Ecto-parasites are regarded as the basic causes of retardation in growth lowered vitality and poor conditions of the birds. They can affect bird health directly by causing irritation, discomfort, tissue damage, blood loss, toxicosis, allergies and dermatitis which in turn reduce the quality and quantity of meat and egg production (Ruff 1999). The most important cause of above mention damages is excessive preening which interrupts feeding, as the birds spend much of the time preening, rather than being involved in feeding and drinking (Clayton et al., 1999).

The frequency of disease transmission from birds to humans is very low; however, birds with compromised immune systems may act as the source of transmission of diseases to humans. Pigeons are a potential carrier of zoonotic parasites i.e. Cryptococcosis neoformans, Histoplasma capsulatum (Adang et al., 2008). They have a role in spreading some zoonotic diseases to human beings like Cryptococcosis, Histoplasmosis, Psittacosis, and as well as being a reservoir of many parasitic diseases to poultry like Coccidiosis, Cryptosporidiosis, (Piasecki, 2006).


Many of these diseases are transmitted by ingestion of food contaminated by faeces. Prevention of most of these diseases, therefore, simply involves proper hygiene and sanitation. Contact with pigeon droppings may create a small health risk. Particularly for diseases such as   Histoplasmosis, Cryptococcosis,  and  Psittacosis, which affect the respiratory and central nervous system of the victim (Pilny, 2007).


 The prevalence and intensity of parasitic infestations may be influenced by several epidemiological factors including host factors like age, sex and breed, and environmental factors as climatic conditions.  (Nadeem et al. 2007)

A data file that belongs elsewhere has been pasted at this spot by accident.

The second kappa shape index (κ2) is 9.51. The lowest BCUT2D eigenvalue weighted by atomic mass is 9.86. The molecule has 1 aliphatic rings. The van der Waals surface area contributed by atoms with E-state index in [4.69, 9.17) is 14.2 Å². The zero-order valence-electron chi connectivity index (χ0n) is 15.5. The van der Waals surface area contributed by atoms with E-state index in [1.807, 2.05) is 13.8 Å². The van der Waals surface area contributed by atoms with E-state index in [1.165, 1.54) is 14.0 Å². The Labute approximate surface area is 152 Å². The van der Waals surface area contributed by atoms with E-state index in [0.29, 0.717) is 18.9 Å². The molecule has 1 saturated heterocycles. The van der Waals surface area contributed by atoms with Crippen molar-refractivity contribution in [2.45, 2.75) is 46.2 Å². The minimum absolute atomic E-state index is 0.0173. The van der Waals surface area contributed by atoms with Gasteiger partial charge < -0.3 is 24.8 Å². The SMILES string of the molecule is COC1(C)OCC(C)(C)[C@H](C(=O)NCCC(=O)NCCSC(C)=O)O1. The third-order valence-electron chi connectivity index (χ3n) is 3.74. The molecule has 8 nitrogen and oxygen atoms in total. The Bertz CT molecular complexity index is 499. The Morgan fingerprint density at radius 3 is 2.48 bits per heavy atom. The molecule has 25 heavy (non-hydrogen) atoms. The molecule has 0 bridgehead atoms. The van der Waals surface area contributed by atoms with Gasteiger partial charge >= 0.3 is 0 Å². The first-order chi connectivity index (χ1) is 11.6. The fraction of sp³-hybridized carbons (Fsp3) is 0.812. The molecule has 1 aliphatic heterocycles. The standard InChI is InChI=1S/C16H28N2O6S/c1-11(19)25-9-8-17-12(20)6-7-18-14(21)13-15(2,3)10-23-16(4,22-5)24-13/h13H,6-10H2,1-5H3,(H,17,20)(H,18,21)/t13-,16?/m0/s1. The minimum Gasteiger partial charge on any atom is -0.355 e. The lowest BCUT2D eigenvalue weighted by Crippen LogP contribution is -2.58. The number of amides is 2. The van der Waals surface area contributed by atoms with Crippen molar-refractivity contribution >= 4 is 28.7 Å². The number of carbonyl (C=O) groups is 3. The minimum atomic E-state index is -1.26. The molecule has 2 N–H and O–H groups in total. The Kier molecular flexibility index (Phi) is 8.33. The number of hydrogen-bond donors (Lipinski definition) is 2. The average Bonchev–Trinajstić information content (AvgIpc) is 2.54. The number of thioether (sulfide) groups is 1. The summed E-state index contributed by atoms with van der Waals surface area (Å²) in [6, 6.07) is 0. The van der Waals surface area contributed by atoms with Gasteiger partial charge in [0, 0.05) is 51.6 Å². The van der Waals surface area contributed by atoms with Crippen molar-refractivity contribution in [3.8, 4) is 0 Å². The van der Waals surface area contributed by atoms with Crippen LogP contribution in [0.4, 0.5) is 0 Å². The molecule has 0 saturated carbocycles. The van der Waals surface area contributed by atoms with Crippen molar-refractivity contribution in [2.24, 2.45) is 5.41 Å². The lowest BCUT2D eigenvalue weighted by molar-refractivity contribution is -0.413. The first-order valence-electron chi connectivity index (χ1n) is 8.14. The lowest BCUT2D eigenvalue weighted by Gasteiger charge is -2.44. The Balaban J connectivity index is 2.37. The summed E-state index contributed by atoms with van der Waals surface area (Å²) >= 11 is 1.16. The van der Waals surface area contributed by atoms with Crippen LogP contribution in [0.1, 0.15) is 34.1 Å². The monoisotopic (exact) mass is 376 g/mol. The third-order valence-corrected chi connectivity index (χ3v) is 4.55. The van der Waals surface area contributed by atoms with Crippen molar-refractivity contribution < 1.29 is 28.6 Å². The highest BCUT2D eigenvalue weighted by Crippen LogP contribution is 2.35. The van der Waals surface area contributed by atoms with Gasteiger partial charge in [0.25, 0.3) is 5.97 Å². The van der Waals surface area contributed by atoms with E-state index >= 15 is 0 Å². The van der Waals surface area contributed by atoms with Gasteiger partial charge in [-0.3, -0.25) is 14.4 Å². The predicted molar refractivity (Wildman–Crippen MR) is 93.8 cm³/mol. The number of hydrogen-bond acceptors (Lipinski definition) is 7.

Recently, a study was conducted by my research team to determine ectoparasite infestation in Pet pigeons at Umerkot city. The study was carried out in fourteen different areas of Umerkot city. A total hundred 100 pet pigeons (51 Male & 49 Female) were examined physically at pigeon owner houses in Umerkot city and pigeons were found to be infested with two lice species i.e., Columbicola columbae & Menopon gallinae. The overall prevalence of the lice infestation was recorded as 80% (80/100).  The highest infestation rate was recorded in Old Mohalla and Kolhi Daro 100% (5/5) followed by Sanbhwani, Babar, Khosa Mohalla with the infection rate as 80% (5/4) and Chandiram Mohalla 80% (10/8), in Pathan Mohalla the infestation rate as 70% (10/7), in Machi and Lohar Mohalla the infestation rate was 60% (5/3) and in Sheikh Mohalla infestation rate was also 60% (10/6) respectively. Female pigeons were found more susceptible with the highest infestation rate of 85.71% (42 / 49) as compared to 74.50% in males. The severity of infestation was recorded as 60%, 28.75%, and 11.25% as low, medium, and high infestation respectively. Therefore, there is a need for the application of dusting powder to keep pigeons at bay from parasites